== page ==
Oil prices recovered some ground Friday, buoyed by lower drilling activity in the U.S., drawdowns on gasoline and diesel, and by more speculation about Russia and major oil exporters meeting about supply cuts.
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Light, sweet crude for November delivery settled up 88 cents, or 1.9%, to $47.26 a barrel on the New York Mercantile Exchange. Brent, the global benchmark, gained 73 cents, or 1.5%, to $50.46 a barrel on ICE Futures Europe.
About half of the market's gains came late in the afternoon, after Baker Hughes Inc. said the number of working U.S. oil rigs had fallen by 10 to 595 in the latest week, the seventh consecutive week of declines. Some view this as a proxy for estimating what might happen to production, and a sharp fall in the rig count during the year's collapse in oil prices has led many to speculate that production declines are on the way.
"It's hope for the future," said Kyle Cooper, managing director of research at IAF Advisors, a Houston consulting firm. He is skeptical production declines will actually come as significantly as bullish traders hope. "There's all this expectation that it's going to get better, but every week when you look at the EIA petroleum report, they're really not."
The U.S. Energy Information Administration said on Thursday that domestic crude inventories grew by 7.6 million barrels last week, the highest increase in six months.
It did, however, also report a fall in oil product stocks and a slight decline in total U.S. crude oil production, a sign that the glut of oil might start to abate soon. That gave momentum to gasoline and diesel futures, which helped start the early gains for oil, analysts said.
Diesel futures settled up 0.7% to $1.4973 a gallon. Gasoline futures also settled up 1.6% to $1.3279 a gallon.
Oil-market sentiment also got a shot in the arm from speculation about a potential meeting between Russia and the Organization of the Petroleum Exporting Countries. Russia's energy minister told reporters Thursday the country wouldn't rule out discussing supply cuts, according to news reports.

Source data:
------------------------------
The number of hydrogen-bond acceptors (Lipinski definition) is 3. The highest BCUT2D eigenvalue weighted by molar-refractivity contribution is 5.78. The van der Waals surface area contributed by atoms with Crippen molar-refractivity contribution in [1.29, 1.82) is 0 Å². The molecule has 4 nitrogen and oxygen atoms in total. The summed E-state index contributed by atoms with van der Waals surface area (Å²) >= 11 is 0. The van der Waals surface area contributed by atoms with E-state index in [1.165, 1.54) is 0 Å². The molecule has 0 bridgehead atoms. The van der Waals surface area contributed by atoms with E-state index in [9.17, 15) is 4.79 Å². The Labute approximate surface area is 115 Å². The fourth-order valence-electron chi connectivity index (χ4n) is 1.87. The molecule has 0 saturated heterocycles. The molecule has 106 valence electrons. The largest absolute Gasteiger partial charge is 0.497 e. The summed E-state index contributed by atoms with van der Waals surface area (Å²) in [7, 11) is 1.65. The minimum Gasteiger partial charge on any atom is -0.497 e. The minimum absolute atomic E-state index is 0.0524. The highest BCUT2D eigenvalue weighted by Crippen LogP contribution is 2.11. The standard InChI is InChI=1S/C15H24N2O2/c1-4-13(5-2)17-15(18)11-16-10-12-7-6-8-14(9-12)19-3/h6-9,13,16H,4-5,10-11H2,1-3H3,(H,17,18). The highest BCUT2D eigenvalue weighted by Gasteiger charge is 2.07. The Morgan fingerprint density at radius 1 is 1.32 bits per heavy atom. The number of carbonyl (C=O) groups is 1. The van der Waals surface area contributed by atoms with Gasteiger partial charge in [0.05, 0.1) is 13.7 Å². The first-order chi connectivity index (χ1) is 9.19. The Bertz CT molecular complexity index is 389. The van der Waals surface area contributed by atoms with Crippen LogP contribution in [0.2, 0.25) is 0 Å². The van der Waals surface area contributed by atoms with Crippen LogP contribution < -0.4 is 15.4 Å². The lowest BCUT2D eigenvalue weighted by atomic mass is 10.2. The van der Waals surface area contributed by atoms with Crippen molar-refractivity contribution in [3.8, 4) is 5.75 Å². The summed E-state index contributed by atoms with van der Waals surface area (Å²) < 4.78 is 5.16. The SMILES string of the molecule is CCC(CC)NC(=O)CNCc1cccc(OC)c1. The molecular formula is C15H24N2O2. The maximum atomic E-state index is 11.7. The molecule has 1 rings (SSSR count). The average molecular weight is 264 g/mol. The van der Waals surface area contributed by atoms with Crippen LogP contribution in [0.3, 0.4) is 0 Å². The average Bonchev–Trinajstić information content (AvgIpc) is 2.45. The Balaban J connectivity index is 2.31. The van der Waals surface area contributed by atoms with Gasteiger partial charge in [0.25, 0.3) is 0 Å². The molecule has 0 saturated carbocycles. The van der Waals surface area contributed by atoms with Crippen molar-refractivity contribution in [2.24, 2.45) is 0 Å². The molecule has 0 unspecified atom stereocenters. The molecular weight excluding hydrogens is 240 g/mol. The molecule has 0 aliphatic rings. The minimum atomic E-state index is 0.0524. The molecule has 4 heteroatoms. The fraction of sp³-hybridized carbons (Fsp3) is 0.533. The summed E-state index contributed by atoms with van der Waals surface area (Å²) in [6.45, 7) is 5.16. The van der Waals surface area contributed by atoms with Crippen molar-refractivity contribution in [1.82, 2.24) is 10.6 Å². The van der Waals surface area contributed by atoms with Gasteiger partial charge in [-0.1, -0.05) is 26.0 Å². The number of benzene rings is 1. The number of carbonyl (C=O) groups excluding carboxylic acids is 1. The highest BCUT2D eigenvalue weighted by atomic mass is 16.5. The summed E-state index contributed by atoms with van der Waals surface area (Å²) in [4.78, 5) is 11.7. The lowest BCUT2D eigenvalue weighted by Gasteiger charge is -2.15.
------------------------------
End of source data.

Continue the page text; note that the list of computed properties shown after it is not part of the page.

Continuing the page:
"I don't think anything will ever come of that, but just the fact that they're meeting makes people nervous a little bit," said Bob Yawger, director of the futures division at Mizuho Securities USA Inc. "The market is very sensitive to any issue dealing with production."
Friday's gains weren't enough to avoid losses for the week. Both Nymex crude and Brent lost nearly 5% for the week, their largest weekly declines since August. Both gasoline and diesel lost about 6% for the week.
The EIA data showed that U.S. oil supplies are holding near levels not seen for this time of year in at least the last 80 years.
"The U.S. is drowning in oil," said David Hufton of PVM brokerage. He estimated that U.S. crude stocks are 26% above last year's levels and 22% above the five-year average.
The slight fall in U.S. output has been offset by abundant supplies from oil producer heavyweights from OPEC and Russia. The expectation of Iranian oil returning to the market has also been weighing on oil prices.
--Ezequiel Minaya and Biman Mukherji contributed to this article.
(By Timothy Puko and Georgi Kantchev)